Permitted Paid Engagement (PPE) Visitor

eGate expansion

From the 20 May 2019 the Home Office has expanded the use of eGates at 15 major airports and Eurostar terminals. Please refer to the News page for further information.

eGates must not be used by individuals entering under the Permitted Paid Engagement (PPE) route.  PPE visitors require a specific, one month grant of leave, which has to be granted in advance of travel (for visa nationals) or by an immigration officer upon arrival into the UK (for non-visa nationals).

If an individual uses an eGate, they will not receive the grant of leave, and will be prevented from undertaking the planned engagement. If activities requiring a PPE visitor visa are undertaken without the correct stamp this will be considered by the Home Office to be illegal working.

The Permitted Paid Engagements (PPE) Visitor route is for individuals invited to come to the UK because of their particular skills or expertise. These individuals can come to the UK for up to one month to undertake pre-arranged engagements for which they must be paid; however, there is no specified level of payment that must be made.

PPE Visitors do not require a Certificate of Sponsorship from the University, but will require a formal letter of invitation from the University to be able to enter the UK under this route, whether they are applying for a visa in advance of travelling to the UK or for ‘leave to enter’ at their UK port of entry. Visitors will also be required to satisfy Immigration Officers that the pre-arranged engagement relates to their area of expertise and/or qualifications and to their occupation overseas.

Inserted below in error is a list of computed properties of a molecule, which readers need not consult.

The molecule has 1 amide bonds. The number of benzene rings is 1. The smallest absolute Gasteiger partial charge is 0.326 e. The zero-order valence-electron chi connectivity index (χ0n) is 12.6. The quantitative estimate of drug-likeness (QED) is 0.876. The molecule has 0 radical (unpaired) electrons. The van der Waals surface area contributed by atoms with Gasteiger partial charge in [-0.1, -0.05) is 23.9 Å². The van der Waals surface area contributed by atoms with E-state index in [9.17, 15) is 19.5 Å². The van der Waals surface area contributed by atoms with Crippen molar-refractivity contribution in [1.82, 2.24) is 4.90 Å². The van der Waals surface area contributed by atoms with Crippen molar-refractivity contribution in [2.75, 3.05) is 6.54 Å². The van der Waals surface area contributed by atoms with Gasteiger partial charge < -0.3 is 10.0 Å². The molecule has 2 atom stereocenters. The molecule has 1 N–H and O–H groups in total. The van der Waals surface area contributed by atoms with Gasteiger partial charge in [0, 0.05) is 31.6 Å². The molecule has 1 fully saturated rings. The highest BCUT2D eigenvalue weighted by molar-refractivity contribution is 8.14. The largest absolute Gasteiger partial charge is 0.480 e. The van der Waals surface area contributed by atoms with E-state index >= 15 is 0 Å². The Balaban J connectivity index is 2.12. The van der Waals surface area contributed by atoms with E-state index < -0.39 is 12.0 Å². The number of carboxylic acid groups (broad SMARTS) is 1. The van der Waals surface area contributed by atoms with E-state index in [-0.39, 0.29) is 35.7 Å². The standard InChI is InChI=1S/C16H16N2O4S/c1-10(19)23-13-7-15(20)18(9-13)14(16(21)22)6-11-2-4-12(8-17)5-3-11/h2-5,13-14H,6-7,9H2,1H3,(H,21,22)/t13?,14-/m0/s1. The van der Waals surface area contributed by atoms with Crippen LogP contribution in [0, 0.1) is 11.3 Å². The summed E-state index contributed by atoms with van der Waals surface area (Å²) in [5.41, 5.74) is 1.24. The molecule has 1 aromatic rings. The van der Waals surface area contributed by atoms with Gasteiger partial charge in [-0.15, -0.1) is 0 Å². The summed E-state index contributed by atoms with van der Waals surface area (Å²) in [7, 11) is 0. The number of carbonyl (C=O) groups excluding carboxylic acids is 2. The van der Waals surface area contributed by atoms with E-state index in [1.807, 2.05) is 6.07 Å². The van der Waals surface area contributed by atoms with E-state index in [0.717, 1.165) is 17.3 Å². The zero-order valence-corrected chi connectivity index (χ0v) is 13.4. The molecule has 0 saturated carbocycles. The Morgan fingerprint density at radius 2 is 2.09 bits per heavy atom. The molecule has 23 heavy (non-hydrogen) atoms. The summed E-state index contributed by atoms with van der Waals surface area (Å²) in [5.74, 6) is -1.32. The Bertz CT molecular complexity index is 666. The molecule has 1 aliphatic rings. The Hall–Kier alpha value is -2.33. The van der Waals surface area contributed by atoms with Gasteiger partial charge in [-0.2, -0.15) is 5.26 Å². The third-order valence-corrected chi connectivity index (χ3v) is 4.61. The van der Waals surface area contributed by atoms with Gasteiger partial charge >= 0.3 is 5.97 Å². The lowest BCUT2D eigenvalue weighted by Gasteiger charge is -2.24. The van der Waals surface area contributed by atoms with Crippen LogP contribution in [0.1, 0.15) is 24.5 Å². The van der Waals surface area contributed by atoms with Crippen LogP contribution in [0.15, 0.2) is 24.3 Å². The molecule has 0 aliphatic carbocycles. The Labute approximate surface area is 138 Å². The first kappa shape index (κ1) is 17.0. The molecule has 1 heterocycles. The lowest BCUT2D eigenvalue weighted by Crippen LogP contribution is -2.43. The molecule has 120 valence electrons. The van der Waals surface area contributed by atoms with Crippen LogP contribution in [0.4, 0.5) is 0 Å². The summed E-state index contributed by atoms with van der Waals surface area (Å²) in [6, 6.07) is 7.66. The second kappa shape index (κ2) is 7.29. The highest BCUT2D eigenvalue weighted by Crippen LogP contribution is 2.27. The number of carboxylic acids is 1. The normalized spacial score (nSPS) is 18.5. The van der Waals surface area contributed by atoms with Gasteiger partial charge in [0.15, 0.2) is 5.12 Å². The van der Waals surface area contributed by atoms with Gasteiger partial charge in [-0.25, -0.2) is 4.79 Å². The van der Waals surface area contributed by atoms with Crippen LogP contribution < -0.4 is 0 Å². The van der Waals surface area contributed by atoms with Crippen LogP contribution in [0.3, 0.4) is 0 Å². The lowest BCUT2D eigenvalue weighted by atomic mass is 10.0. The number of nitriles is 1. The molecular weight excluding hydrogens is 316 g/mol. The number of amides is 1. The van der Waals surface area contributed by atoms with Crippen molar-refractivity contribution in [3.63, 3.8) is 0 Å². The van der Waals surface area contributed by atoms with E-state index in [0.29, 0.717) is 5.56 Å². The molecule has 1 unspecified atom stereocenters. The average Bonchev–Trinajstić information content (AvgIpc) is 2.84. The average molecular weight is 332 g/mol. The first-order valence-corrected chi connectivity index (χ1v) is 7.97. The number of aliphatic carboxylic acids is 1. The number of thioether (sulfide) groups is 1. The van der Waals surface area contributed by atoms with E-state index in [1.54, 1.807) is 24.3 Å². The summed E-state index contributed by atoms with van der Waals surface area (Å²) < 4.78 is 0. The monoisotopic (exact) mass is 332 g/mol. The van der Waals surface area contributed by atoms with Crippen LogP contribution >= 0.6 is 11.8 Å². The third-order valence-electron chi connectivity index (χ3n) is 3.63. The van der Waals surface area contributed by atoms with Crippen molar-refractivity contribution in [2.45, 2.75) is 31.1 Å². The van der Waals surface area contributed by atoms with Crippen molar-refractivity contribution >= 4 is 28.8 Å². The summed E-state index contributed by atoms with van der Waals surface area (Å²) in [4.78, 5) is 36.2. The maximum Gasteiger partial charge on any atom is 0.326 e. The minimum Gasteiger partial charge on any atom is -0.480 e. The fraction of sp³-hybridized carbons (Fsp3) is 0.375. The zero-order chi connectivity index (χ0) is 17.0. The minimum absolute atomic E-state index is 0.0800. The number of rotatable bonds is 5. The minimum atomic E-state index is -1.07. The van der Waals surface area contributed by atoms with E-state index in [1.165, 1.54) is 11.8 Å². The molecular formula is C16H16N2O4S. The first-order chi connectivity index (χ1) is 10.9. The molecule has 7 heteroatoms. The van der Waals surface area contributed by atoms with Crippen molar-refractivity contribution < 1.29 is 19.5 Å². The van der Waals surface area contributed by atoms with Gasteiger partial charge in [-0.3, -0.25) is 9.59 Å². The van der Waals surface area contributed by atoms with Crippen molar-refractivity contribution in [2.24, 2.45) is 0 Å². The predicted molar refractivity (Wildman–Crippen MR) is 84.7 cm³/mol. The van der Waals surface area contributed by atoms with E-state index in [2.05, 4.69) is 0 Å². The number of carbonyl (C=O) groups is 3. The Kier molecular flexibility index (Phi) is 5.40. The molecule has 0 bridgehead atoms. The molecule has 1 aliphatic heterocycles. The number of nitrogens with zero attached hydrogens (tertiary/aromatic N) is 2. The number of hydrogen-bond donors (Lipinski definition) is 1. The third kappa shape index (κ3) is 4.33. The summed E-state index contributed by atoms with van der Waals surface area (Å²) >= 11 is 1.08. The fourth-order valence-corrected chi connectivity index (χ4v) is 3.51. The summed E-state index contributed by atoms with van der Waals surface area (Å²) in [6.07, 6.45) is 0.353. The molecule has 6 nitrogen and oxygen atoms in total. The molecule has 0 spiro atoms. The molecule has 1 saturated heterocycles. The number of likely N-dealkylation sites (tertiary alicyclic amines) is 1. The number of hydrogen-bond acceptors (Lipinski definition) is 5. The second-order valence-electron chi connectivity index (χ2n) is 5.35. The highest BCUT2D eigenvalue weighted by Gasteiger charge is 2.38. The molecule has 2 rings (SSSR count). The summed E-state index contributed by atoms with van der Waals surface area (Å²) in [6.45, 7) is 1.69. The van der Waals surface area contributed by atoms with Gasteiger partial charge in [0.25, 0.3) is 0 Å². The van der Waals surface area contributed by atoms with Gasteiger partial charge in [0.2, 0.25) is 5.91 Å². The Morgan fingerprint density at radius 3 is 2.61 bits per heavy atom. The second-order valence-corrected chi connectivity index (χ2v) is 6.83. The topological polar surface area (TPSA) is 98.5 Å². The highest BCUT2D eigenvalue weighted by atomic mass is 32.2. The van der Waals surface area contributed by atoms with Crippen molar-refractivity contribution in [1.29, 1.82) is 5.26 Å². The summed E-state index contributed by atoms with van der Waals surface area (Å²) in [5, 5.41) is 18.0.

Who can come to the University as a PPE Visitor?

Only the following groups of individuals are able to come to the University under the Permitted Paid Engagement (PPE) Visitor route to undertake one or more of the following paid activities:

  • Visiting lecturers – lecturers invited to give one or a short series of paid lectures in their field of expertise, as long as this is not a part-time or full-time role*;
  • Visiting examiners or assessors – academics who are highly qualified in their field of expertise to examine students or participate in and/or chair a selection panel as part of the institution’s quality assurance processes;

* PLEASE NOTE: Home Office guidance makes clear that someone coming on a PPE Visitor visa must not be replacing the formal role of the course teacher, hence, they can deliver lectures as a 'guest slot' within a course of study but cannot be responsible for the design, delivery, marking, or review of a course etc.

The paid engagement must relate to the individual’s area of expertise and/or qualifications and must relate to their main occupation overseas.

Please note that applicants under the Academic Visitor route must be employed by an academic institution outside the UK. Applicants who are retired are not eligible under either the Academic or Permitted Paid Engagement (PPE) route.

What can a PPE Visitor do while in the UK?

A PPE Visitor can undertake other activities under their PPE Visitor visa in addition to the activities above which would form the main purpose of their visit. See Visitors - Permitted Activities & Restrictions.

What is the PPE Visitor visa application process?

The process of obtaining permission to enter the UK as a PPE Visitor is the same as that for other Visitor visa routes and depends on whether the applicant is classed as a ‘visa national’ or ‘non-visa national’. See What is the Visitor visa application process?

What Supporting documentation is required?

Those applying for a PPE Visitor visa must submit the following documents in support of their visa application if applying if advance of travelling to the UK, or to the Immigration Office at their UK port of entry if applying for ‘leave to enter’:

  • current passport or other valid travel identification
  • 1 passport-sized colour photograph (only required if applying for a visa in advance)
  • an invitation letter from the host department/ college within the university
  • proof that the paid engagement relates to their expertise, qualifications and main job in their home country, for example a letter from their employer
  • proof that they can support themselves during their trip
  • details of where they intend to stay and their travel plans

Guidance on requirements for supporting documents when applying for a Visitor visa can found in the Home Office Guide